If we call the resonant angular frequency 𝜔 naught, then we have that 𝜔 naught 𝐿 is equal to one over 𝜔 naught 𝐶, which we can solve for 𝜔 naught. When we solve this equation for 𝜔 naught, we find that the resonant angular frequency is equal to one divided by the square root of the inductance of the inductor times the capacitance of the capacitor. Now, this is a formula for angular frequency, but we’re looking for just regular frequency. So we need to use the relationship that angular frequency is two 𝜋 times the regular frequency.

Alright, so let’s plug our definition for angular frequency into our equation for the resonant angular frequency. We have two times 𝜋 times the resonant frequency is equal to one divided by the square root of the inductance times the capacitance. To get this expression into the final form we need, we simply divide both sides by two 𝜋. On the left-hand side, two 𝜋 divided by two 𝜋 is one, and we’re just left with 𝑓 naught. On the right-hand side, the two 𝜋 just becomes part of the denominator of our fraction. This leaves us with the final formula we need. Resonant frequency is equal to one divided by two 𝜋 times the square root of the inductance, in henries, times the capacitance, in farads.

So now we just need to plug in values. We have an inductance in henries. It’s 7.5 henries. However, our capacitance is given in microfarads instead of farads. To convert to farads, recall that there are one million microfarads per farad. In other words, one microfarad is equivalent to 10 to the negative sixth farads. Since we have 350 microfarads, our capacitance is equivalent to 350 times 10 to the negative sixth farads.

Plugging our inductance and capacitance into our formula for resonant frequency, this gives us one divided by two 𝜋 times the square root of 350 times 10 to the negative sixth farads times 7.5 henries. It turns out that the square root of one farad times one henry is one second. So we can rewrite the denominator with units of seconds.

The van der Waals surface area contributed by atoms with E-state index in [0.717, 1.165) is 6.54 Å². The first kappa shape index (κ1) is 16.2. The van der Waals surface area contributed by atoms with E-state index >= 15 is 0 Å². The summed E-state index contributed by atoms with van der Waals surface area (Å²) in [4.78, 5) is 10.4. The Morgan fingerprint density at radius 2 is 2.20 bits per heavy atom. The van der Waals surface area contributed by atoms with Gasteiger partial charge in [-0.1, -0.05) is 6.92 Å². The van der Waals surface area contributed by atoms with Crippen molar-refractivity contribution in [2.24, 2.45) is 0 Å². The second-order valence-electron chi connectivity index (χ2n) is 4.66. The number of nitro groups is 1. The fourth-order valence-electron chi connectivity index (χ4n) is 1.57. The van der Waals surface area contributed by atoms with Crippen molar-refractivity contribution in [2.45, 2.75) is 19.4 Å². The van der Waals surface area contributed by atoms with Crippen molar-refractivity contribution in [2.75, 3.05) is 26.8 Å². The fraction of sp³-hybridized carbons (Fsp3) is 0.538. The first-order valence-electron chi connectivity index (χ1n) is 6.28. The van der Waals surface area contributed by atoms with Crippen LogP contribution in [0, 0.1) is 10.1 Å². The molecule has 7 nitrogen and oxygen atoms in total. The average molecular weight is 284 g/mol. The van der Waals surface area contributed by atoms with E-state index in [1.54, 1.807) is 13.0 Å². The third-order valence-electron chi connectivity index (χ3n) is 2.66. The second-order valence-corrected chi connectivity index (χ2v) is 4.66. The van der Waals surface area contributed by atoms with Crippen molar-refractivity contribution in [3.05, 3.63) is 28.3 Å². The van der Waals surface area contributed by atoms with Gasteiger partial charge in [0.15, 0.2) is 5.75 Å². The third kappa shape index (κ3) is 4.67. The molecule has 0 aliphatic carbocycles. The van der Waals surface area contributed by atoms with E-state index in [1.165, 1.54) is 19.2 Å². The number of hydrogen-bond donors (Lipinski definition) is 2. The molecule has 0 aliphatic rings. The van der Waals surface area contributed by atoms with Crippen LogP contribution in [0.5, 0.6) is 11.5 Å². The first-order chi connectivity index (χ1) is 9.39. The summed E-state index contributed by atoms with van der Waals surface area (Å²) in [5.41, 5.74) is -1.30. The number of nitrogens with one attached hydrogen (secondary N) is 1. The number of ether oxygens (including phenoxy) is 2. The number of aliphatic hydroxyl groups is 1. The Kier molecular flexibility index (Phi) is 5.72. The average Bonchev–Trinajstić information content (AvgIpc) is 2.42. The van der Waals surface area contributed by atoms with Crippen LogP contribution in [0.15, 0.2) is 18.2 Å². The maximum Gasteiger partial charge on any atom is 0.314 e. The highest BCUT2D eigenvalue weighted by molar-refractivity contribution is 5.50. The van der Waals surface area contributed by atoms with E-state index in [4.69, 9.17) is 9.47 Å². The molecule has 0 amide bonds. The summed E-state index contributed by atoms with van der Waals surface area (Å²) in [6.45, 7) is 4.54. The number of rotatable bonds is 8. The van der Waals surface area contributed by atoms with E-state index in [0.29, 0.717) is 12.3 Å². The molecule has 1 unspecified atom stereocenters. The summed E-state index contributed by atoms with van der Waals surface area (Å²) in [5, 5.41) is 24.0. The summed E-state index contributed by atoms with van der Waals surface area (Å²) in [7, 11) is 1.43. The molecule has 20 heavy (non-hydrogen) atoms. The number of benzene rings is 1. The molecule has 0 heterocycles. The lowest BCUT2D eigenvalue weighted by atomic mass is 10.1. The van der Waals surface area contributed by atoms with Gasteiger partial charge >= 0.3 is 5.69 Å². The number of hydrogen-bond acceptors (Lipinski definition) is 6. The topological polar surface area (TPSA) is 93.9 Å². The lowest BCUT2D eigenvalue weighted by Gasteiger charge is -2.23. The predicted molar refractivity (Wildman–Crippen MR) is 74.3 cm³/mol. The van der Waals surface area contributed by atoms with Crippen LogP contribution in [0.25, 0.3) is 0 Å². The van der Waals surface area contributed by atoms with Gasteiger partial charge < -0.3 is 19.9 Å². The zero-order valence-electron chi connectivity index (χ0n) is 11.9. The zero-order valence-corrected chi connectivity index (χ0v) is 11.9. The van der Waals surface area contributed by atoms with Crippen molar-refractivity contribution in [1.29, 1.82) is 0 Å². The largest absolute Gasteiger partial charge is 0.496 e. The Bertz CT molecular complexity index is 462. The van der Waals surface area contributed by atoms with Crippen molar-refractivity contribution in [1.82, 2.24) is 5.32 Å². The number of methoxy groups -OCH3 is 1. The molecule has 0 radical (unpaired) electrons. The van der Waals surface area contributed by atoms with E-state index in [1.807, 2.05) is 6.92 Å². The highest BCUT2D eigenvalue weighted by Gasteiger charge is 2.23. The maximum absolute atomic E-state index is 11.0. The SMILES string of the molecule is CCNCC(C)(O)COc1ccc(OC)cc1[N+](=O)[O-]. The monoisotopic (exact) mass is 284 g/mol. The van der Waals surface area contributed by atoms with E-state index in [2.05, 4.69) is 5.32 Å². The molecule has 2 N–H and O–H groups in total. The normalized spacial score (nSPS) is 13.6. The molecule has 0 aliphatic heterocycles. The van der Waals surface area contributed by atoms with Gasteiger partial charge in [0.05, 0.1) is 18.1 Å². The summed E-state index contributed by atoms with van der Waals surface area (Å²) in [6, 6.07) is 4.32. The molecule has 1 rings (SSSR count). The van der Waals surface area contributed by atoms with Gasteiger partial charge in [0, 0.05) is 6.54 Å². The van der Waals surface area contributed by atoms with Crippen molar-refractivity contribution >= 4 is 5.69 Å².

Now, one divided by seconds is the unit hertz, which is used for frequency. So now we have an expression for the resonant frequency. That’s a number times a unit hertz, which is the right unit for frequency. So now all we have to do is evaluate this number with a calculator. When we do this evaluation, we find that the entire numerical expression is approximately equal to 3.1. So the resonant frequency of this circuit is 3.1 hertz. It’s worth noting that the 35-Ω resistor played no role in our calculation of the resonant frequency.

Alright, now that we’ve seen some examples, let’s review some of the key points that we’ve learned in this lesson. In this video, we considered a circuit consisting of an alternating-voltage source driving a resistor, inductor, and capacitor, all connected in series. Because inductive and capacitive reactance both depend on the frequency of the alternating-voltage source, we saw that it was possible to find a frequency where the total reactance, inductive minus capacitive reactance, is zero.

By equating the frequency-dependent formulas for inductive and capacitive reactances, we were able to find that the resonant angular frequency is equal to one divided by the square root of the inductance of the inductor times the capacitance of the capacitor. When the frequency of the voltage is equal to the resonant frequency, the net effect of the inductors and the capacitors is to provide no opposition to current in the circuit. This means that the only opposition to current is from the resistor, and so the impedance is identically the resistance. This is also the minimum possible value for the impedance because off resonance, the reactive contribution to the impedance is greater than zero. Correspondingly then, by Ohm’s law, if the impedance is minimum, then the current amplitude is maximum.

Finally, we looked at how the relative amplitude of the current depends on the angular frequency. We saw that a graph with relative amplitude on the vertical axis and angular frequency on the horizontal axis shows a sharp peak at the resonant frequency. This corresponds to the same magnitude of drive voltage resulting in a much larger current at the resonant frequency than at lower and higher frequencies. To quantify the sharpness of the resonant peak, we define the 𝑄- or quality factor as the resonant angular frequency times the inductance of the inductor divided by the resistance of the resistor. Larger values of 𝑄 correspond to resonances with sharper peaks, and smaller values of 𝑄 correspond to resonances with broader peaks.

Finally, we stated but didn’t prove that we can determine the value of 𝑄 from a graph like this one by measuring the width of the peak and also the peak’s location, which is the resonant frequency. So by knowing any three of the values in our formula for the quality factor, we can determine the value of the fourth quantity.

Nagwa uses cookies to ensure you get the best experience on our website. Learn more about our Privacy Policy.